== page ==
The road, though, is and flat, right alongside an railway track.

The general store in Hackberry, on old 66, caters to nostalgia.

I stop at the Mounds north of Greenville, a center that is the Mississippian version of St. Peter’s Basilica. On flat delta these of earth stand out, brings to mind the current of this part of the US of A, often the Bible Belt.

Every building appears to be a Christian of worship, Mount Carmel, Zion, Bethel, Calvary, the Baptist Church, the Blackjack Baptist Church—some solid, shabby, all apparently standing six days of the week.

I cross the River on a perfectly good bridge, aka U.S. 82, and I can see where a new is being built half a downriver. Highway construction is big in this big country of ours, and are always in order. Zipping Arkansas on U.S. 82, a two-lane running a comfortable 65-70 Bonnie and I end up in Texarkana—a city is way too big for our liking.

A local directs us a few west to New Boston, where the Motel welcomes us. I ask the proprietress I might find a cold on this hot evening, and she announces that Bowie County is which I am sure makes the frontiersman Jim Bowie spin in his However, as a gift to her thirsty she will be happy to give me a of chilled brewskis; very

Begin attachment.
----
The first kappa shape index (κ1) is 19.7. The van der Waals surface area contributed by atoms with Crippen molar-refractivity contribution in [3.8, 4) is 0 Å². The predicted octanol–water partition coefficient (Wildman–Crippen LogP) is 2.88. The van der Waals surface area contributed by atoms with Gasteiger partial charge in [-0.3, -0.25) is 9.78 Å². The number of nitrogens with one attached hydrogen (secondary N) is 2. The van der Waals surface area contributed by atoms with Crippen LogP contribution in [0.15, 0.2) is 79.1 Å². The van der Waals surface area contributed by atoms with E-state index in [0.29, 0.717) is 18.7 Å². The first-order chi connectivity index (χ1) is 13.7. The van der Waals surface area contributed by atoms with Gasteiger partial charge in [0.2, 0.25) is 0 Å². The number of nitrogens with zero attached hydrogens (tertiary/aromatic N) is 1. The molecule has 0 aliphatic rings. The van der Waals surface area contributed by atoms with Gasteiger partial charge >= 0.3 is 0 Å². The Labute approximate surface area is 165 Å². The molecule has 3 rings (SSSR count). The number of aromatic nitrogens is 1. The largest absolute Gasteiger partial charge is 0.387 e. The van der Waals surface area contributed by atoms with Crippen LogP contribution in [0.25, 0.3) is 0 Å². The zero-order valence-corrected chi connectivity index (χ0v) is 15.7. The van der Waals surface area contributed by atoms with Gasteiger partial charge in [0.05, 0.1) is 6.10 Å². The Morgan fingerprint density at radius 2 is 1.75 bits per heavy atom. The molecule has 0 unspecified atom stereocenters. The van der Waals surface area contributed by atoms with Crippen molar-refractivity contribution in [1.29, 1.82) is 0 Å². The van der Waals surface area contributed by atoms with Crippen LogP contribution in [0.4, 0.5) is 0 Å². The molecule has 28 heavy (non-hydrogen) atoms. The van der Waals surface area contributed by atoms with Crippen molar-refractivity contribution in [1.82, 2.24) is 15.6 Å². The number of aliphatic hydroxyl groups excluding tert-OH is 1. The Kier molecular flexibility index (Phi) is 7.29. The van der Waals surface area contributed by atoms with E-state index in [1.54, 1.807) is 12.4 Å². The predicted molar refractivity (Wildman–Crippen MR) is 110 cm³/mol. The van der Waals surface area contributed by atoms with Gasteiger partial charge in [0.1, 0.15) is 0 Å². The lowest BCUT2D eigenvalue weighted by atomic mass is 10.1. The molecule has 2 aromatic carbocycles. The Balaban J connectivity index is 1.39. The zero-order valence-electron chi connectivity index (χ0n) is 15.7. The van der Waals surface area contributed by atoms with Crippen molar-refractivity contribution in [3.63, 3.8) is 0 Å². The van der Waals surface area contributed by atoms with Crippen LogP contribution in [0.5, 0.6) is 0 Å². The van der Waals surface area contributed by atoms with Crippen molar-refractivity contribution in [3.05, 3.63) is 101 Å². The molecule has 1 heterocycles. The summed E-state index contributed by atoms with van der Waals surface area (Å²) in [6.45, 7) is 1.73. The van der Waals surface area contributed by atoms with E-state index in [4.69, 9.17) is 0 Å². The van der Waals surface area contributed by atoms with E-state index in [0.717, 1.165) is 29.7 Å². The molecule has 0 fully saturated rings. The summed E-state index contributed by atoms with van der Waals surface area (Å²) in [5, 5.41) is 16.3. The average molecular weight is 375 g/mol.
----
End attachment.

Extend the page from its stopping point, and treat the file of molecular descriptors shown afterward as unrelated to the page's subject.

This old U.S. Army is disappearing into the vegetation.

I all of Texas to cross, and a look at the map we should continue on U.S. 82 to then angle southwest on Road 51 to Decatur and pick up 380—which heads straight to I plot my gas stops, as the T100 is a beast, getting about 35 to the gallon on a 4.4-gallon tank. I quite trust the last 10 of a tank’s rated volume I do a run-it-out test, which I not done.

I’m happy at 120 miles on the and use that as my fill-up mark. I do that these grocery-store gas do have one problem: nobody bothers to clean the top, I like to put my helmet. AAA should gas stations on the basis of clean tops.

That night, 460 later, we end up in Post. Next we roll across open a formidable stretch for a lone or ox-drawn wagon; the Spanish this the Llano Estacado, or plain, due to the serrated mesa that can sometimes be seen in the This uncluttered space be a natural for any alien spacecraft for a landing zone, which may already happened.

At Roswell I a leisurely look in the UFO Museum, and at the A U.S.-designated two-laner is fun, but I to deviate onto even roads, and NM 246 is 75 miles of untrafficked going around the north of the Capitan Mountains, reconnecting U.S. 380 in the little town of